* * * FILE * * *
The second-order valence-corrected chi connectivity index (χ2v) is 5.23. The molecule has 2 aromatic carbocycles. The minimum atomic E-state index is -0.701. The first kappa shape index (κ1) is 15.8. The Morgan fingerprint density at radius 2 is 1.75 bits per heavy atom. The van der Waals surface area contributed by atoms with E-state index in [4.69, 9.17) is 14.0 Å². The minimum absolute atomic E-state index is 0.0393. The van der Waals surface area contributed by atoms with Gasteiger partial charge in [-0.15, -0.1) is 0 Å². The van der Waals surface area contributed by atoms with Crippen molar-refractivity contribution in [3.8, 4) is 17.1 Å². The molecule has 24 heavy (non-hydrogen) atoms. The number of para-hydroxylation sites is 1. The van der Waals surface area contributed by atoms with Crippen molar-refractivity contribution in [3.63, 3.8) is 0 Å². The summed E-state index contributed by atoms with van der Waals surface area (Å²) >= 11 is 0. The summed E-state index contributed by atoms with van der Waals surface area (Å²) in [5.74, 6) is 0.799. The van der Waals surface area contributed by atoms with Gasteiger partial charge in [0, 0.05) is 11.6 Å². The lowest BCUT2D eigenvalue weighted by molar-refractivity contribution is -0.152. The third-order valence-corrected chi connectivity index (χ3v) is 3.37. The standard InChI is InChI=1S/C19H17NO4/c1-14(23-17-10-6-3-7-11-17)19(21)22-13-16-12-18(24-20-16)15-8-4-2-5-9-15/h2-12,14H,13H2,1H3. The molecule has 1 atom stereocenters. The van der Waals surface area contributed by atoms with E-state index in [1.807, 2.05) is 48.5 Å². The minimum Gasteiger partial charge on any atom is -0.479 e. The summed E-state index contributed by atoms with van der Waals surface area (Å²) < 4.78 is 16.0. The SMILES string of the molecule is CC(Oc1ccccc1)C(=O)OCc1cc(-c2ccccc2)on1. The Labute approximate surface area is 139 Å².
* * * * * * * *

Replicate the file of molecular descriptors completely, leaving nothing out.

The second-order valence-corrected chi connectivity index (χ2v) is 5.23. The molecule has 2 aromatic carbocycles. The minimum atomic E-state index is -0.701. The first kappa shape index (κ1) is 15.8. The Morgan fingerprint density at radius 2 is 1.75 bits per heavy atom. The van der Waals surface area contributed by atoms with E-state index in [4.69, 9.17) is 14.0 Å². The minimum absolute atomic E-state index is 0.0393. The van der Waals surface area contributed by atoms with Gasteiger partial charge in [-0.15, -0.1) is 0 Å². The van der Waals surface area contributed by atoms with Crippen molar-refractivity contribution in [3.8, 4) is 17.1 Å². The molecule has 24 heavy (non-hydrogen) atoms. The number of para-hydroxylation sites is 1. The van der Waals surface area contributed by atoms with Crippen molar-refractivity contribution in [3.63, 3.8) is 0 Å². The summed E-state index contributed by atoms with van der Waals surface area (Å²) >= 11 is 0. The summed E-state index contributed by atoms with van der Waals surface area (Å²) in [5.74, 6) is 0.799. The van der Waals surface area contributed by atoms with Gasteiger partial charge in [0, 0.05) is 11.6 Å². The lowest BCUT2D eigenvalue weighted by molar-refractivity contribution is -0.152. The third-order valence-corrected chi connectivity index (χ3v) is 3.37. The standard InChI is InChI=1S/C19H17NO4/c1-14(23-17-10-6-3-7-11-17)19(21)22-13-16-12-18(24-20-16)15-8-4-2-5-9-15/h2-12,14H,13H2,1H3. The molecule has 1 atom stereocenters. The van der Waals surface area contributed by atoms with E-state index in [1.807, 2.05) is 48.5 Å². The minimum Gasteiger partial charge on any atom is -0.479 e. The summed E-state index contributed by atoms with van der Waals surface area (Å²) < 4.78 is 16.0. The SMILES string of the molecule is CC(Oc1ccccc1)C(=O)OCc1cc(-c2ccccc2)on1. The Labute approximate surface area is 139 Å².